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Diocese of Limburg
|Area||6,182 km2 (2,387 sq mi)|
|(as of 2013)|
|Established||16 August 1821|
|Cathedral||St George's Cathedral|
|Patron saint||St. George|
|Metropolitan Archbishop||Rainer Maria Woelki|
|Auxiliary Bishops||Thomas Löhr|
|Apostolic Administrator||Manfred Grothe|
|Vicar General||Wolfgang Rösch|
|Emeritus Bishops||Franz Kamphaus Bishop Emeritus (1982-2007)|
Franz-Peter Tebartz-van Elst Bishop Emeritus (2008-2014)
Gerhard Pieschl Auxiliary Bishop Emeritus (1977-2009)
Its territory encompasses parts of the States of Hesse and Rhineland-Palatinate. Its cathedral church is St George's Cathedral Limburg an der Lahn. The diocese's largest church is Frankfurt Cathedral, St. Bartholomew.
From October 2013, the administrator of the diocese during the suspension of Bishop Franz-Peter Tebartz-van Elst is Wolfgang Rösch. The Bishop later resigned. The Cathedral Chapter elected and on July 1, 2016, Pope Francis appointed, the Vicar General of the Roman Catholic Diocese of Trier, Germany, Georg Bätzing, to serve as the next Bishop of the Diocese of Limburg, succeeding Bishop Tebartz-van Elst. He was consecrated by the Archbishop of Cologne Rainer Woelki on September 18, 2016.
At the end of 2008 the diocese had 2,386,000 inhabitants. About 28 per cent of them were Catholics.
The diocese is divided into multiple administrative districts. Each district is represented by a clerical dean.
The Diocese of Limburg was established in 1827, during the reorganization of Catholic diocese in the course of the secularization. It was initially established as a suffragan diocese of the ecclesiastical province Upper Rhine with its metropolitan seat in Freiburg im Breisgau. Its territory had before been under what is today the Diocese of Trier and Diocese of Mainz. The diocese, therefore, is a rather young diocese. Today it encompasses the former territory of the Duchy of Nassau, the city of Frankfurt am Main, landgraviate Hesse-Homburg, and the former county Biedenkopf. In 1929, it was subordinated to the ecclesiastical province Cologne, according to the so-called Prussian Concordat.
The first bishop of Limburg (1827–1833) was Jakob Brand. At that time, there were about 650.000 Catholics in the diocese (approx 27% of the total population in the area). The bishop Franz Kamphaus founded five theme churches. He converted in 2005 three parish churches in 2005 to youth churches (Crossover in Limburg, Jona in Frankfurt and Kana in Wiesbaden), two more parish churches were converted in 2007 to the Centre for Christian Meditation and Spirituality in the Holy Cross Church, Frankfurt-Bornheim and the Centre for Mourning Counselling in the church St. Michael, Frankfurt-Nordend in Frankfurt. He stepped down after Pope Benedict XVI had accepted his retirement on 2 February 2007. He was succeeded by the auxiliary bishop of the Diocese of Münster, Franz-Peter Tebartz-van Elst who had been elected by the cathedral chapter. He was appointed by Pope Benedict XVI on 28 November 2007 and inaugurated by the Archbishop of Cologne Joachim Cardinal Meisner.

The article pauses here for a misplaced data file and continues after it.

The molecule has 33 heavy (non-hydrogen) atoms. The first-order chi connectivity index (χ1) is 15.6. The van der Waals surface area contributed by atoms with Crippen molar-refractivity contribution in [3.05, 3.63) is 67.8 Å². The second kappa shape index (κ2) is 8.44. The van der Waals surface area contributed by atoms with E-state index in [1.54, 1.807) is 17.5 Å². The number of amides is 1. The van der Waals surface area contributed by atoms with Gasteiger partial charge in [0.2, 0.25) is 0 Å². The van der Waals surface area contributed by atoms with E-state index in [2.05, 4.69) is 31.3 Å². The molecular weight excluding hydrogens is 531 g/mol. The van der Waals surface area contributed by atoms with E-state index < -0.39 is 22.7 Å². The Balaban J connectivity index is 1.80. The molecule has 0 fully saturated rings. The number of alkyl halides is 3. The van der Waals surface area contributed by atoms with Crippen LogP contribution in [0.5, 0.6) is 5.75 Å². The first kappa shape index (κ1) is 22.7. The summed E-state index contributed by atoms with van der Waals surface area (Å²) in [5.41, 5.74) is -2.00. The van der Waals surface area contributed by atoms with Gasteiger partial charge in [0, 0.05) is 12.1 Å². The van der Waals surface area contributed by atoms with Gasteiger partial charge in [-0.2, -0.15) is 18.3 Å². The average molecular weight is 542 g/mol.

In 2013 the Bishop of Limburg Franz-Peter Tebartz-van Elst was accused of lying and of squandering church money. He had a new episcopal headquarters built and was said to have lied about its cost, which has reportedly escalated from an initial 5.5 million euros to 31 million euros. He was also accused of flying first class to India, where he went to help poor children. He rejected calls to resign and the Vatican sent Cardinal Giovanni Lajolo to try to resolve the situation. The accusations are currently under church investigation. In parallel, the attorney general of Cologne investigated the bishop. On 13 October the bishop travelled to Rome to discuss the situation with the Vatican Curia. On 23 October 2013, Tebartz van-Elst was suspended by Pope Francis as bishop of Limburg, and Wolfgang Rösch was named a new vicar general to administer the diocese in his absence.
The "Synodal Way" was initiated by Bishop Wilhelm Kempf on 16 March 1969 in holding the first elections for a parish council. The basic idea is to have laity participate in important decisions concerning the diocese. “The main idea is to give every appointee a counterpart that consists of elected members who form a council. Both bodies then are to discuss and decided certain issues." Accordingly, every appointed member of the clergy, such as a parish priest, faces a parish council that consists of elected members. On the next higher level, the pastoral realm, a clerical director faces the employees committee. On every "level" of the diocese, laity and appointed officials work together.